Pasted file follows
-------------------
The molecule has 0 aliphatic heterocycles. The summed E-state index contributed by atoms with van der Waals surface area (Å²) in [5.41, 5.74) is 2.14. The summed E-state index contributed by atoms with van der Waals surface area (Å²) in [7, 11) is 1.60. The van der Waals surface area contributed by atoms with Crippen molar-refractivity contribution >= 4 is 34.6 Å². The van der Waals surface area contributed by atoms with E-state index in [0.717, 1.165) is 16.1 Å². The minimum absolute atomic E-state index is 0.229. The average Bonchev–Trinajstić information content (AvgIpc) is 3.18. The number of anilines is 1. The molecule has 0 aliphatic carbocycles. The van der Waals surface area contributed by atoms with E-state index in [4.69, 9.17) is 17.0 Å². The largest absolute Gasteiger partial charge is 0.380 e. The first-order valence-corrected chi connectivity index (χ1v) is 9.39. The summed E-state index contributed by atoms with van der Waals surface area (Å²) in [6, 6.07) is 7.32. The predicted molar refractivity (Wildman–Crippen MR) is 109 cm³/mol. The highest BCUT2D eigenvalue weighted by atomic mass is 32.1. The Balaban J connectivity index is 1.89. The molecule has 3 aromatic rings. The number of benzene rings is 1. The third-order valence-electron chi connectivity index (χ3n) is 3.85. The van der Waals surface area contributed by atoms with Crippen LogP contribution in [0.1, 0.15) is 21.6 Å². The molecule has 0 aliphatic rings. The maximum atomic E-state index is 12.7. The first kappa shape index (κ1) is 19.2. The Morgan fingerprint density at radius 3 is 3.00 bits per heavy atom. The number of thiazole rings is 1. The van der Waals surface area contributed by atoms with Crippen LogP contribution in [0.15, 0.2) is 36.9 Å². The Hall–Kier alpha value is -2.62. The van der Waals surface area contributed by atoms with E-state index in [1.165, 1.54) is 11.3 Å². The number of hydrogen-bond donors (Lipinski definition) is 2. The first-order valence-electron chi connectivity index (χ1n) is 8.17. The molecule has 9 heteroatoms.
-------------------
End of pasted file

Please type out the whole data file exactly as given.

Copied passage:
The molecule has 0 aliphatic heterocycles. The summed E-state index contributed by atoms with van der Waals surface area (Å²) in [5.41, 5.74) is 2.14. The summed E-state index contributed by atoms with van der Waals surface area (Å²) in [7, 11) is 1.60. The van der Waals surface area contributed by atoms with Crippen molar-refractivity contribution >= 4 is 34.6 Å². The van der Waals surface area contributed by atoms with E-state index in [0.717, 1.165) is 16.1 Å². The minimum absolute atomic E-state index is 0.229. The average Bonchev–Trinajstić information content (AvgIpc) is 3.18. The number of anilines is 1. The molecule has 0 aliphatic carbocycles. The van der Waals surface area contributed by atoms with E-state index in [4.69, 9.17) is 17.0 Å². The largest absolute Gasteiger partial charge is 0.380 e. The first-order valence-corrected chi connectivity index (χ1v) is 9.39. The summed E-state index contributed by atoms with van der Waals surface area (Å²) in [6, 6.07) is 7.32. The predicted molar refractivity (Wildman–Crippen MR) is 109 cm³/mol. The highest BCUT2D eigenvalue weighted by atomic mass is 32.1. The Balaban J connectivity index is 1.89. The molecule has 3 aromatic rings. The number of benzene rings is 1. The third-order valence-electron chi connectivity index (χ3n) is 3.85. The van der Waals surface area contributed by atoms with Crippen LogP contribution in [0.1, 0.15) is 21.6 Å². The molecule has 0 aliphatic rings. The maximum atomic E-state index is 12.7. The first kappa shape index (κ1) is 19.2. The Morgan fingerprint density at radius 3 is 3.00 bits per heavy atom. The number of thiazole rings is 1. The van der Waals surface area contributed by atoms with Crippen LogP contribution in [0.15, 0.2) is 36.9 Å². The Hall–Kier alpha value is -2.62. The van der Waals surface area contributed by atoms with E-state index in [1.165, 1.54) is 11.3 Å². The number of hydrogen-bond donors (Lipinski definition) is 2. The first-order valence-electron chi connectivity index (χ1n) is 8.17. The molecule has 9 heteroatoms.